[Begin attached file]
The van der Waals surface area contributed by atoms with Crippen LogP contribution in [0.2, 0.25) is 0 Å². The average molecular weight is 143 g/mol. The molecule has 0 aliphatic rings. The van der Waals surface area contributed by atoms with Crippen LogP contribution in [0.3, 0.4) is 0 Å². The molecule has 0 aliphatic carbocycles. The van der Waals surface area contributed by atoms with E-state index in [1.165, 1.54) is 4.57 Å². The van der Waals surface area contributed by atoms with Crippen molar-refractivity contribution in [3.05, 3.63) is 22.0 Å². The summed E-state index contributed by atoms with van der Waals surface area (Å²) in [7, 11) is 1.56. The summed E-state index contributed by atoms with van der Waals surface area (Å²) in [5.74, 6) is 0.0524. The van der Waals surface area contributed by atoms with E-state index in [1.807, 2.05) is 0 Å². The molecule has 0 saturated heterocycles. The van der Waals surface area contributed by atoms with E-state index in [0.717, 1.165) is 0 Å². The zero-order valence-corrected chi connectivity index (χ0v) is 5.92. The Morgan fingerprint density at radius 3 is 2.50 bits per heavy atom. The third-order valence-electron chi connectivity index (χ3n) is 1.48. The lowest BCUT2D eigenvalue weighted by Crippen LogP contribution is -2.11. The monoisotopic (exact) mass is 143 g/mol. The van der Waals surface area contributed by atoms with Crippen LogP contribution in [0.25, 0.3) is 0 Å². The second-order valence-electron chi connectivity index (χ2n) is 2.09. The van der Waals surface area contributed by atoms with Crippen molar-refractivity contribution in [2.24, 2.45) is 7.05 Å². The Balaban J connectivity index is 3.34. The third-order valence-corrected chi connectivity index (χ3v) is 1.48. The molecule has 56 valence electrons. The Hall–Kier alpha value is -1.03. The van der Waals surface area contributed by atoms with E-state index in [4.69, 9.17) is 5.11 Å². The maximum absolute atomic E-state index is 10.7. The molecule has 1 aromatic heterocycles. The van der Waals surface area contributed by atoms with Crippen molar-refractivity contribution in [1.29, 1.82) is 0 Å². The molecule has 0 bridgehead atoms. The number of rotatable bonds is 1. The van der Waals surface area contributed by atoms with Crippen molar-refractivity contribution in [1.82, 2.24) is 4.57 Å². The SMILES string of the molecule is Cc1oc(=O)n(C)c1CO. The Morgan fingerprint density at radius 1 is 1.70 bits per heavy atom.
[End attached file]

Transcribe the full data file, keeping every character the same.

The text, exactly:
The van der Waals surface area contributed by atoms with Crippen LogP contribution in [0.2, 0.25) is 0 Å². The average molecular weight is 143 g/mol. The molecule has 0 aliphatic rings. The van der Waals surface area contributed by atoms with Crippen LogP contribution in [0.3, 0.4) is 0 Å². The molecule has 0 aliphatic carbocycles. The van der Waals surface area contributed by atoms with E-state index in [1.165, 1.54) is 4.57 Å². The van der Waals surface area contributed by atoms with Crippen molar-refractivity contribution in [3.05, 3.63) is 22.0 Å². The summed E-state index contributed by atoms with van der Waals surface area (Å²) in [7, 11) is 1.56. The summed E-state index contributed by atoms with van der Waals surface area (Å²) in [5.74, 6) is 0.0524. The van der Waals surface area contributed by atoms with E-state index in [1.807, 2.05) is 0 Å². The molecule has 0 saturated heterocycles. The van der Waals surface area contributed by atoms with E-state index in [0.717, 1.165) is 0 Å². The zero-order valence-corrected chi connectivity index (χ0v) is 5.92. The Morgan fingerprint density at radius 3 is 2.50 bits per heavy atom. The third-order valence-electron chi connectivity index (χ3n) is 1.48. The lowest BCUT2D eigenvalue weighted by Crippen LogP contribution is -2.11. The monoisotopic (exact) mass is 143 g/mol. The van der Waals surface area contributed by atoms with Crippen LogP contribution in [0.25, 0.3) is 0 Å². The second-order valence-electron chi connectivity index (χ2n) is 2.09. The van der Waals surface area contributed by atoms with Crippen molar-refractivity contribution in [2.24, 2.45) is 7.05 Å². The Balaban J connectivity index is 3.34. The third-order valence-corrected chi connectivity index (χ3v) is 1.48. The molecule has 56 valence electrons. The Hall–Kier alpha value is -1.03. The van der Waals surface area contributed by atoms with E-state index in [4.69, 9.17) is 5.11 Å². The maximum absolute atomic E-state index is 10.7. The molecule has 1 aromatic heterocycles. The van der Waals surface area contributed by atoms with Crippen molar-refractivity contribution in [1.29, 1.82) is 0 Å². The molecule has 0 bridgehead atoms. The number of rotatable bonds is 1. The van der Waals surface area contributed by atoms with Crippen molar-refractivity contribution in [1.82, 2.24) is 4.57 Å². The SMILES string of the molecule is Cc1oc(=O)n(C)c1CO. The Morgan fingerprint density at radius 1 is 1.70 bits per heavy atom.